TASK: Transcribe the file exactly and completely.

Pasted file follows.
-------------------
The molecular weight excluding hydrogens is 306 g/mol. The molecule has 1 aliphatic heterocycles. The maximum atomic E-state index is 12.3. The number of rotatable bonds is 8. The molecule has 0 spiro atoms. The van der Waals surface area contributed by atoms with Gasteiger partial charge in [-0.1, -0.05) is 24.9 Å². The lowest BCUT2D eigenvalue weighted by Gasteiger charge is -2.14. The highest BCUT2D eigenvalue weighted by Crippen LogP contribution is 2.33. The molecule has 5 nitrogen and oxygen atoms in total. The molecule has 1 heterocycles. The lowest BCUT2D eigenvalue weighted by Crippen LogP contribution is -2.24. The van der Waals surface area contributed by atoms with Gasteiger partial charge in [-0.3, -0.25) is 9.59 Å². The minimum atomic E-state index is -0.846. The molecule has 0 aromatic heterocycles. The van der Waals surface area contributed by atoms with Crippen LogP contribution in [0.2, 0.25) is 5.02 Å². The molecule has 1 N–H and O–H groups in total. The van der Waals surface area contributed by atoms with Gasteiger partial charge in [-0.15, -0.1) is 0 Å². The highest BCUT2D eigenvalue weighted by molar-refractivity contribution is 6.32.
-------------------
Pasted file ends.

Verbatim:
The molecular weight excluding hydrogens is 306 g/mol. The molecule has 1 aliphatic heterocycles. The maximum atomic E-state index is 12.3. The number of rotatable bonds is 8. The molecule has 0 spiro atoms. The van der Waals surface area contributed by atoms with Gasteiger partial charge in [-0.1, -0.05) is 24.9 Å². The lowest BCUT2D eigenvalue weighted by Gasteiger charge is -2.14. The highest BCUT2D eigenvalue weighted by Crippen LogP contribution is 2.33. The molecule has 5 nitrogen and oxygen atoms in total. The molecule has 1 heterocycles. The lowest BCUT2D eigenvalue weighted by Crippen LogP contribution is -2.24. The van der Waals surface area contributed by atoms with Gasteiger partial charge in [-0.3, -0.25) is 9.59 Å². The minimum atomic E-state index is -0.846. The molecule has 0 aromatic heterocycles. The van der Waals surface area contributed by atoms with Crippen LogP contribution in [0.2, 0.25) is 5.02 Å². The molecule has 1 N–H and O–H groups in total. The van der Waals surface area contributed by atoms with Gasteiger partial charge in [-0.15, -0.1) is 0 Å². The highest BCUT2D eigenvalue weighted by molar-refractivity contribution is 6.32.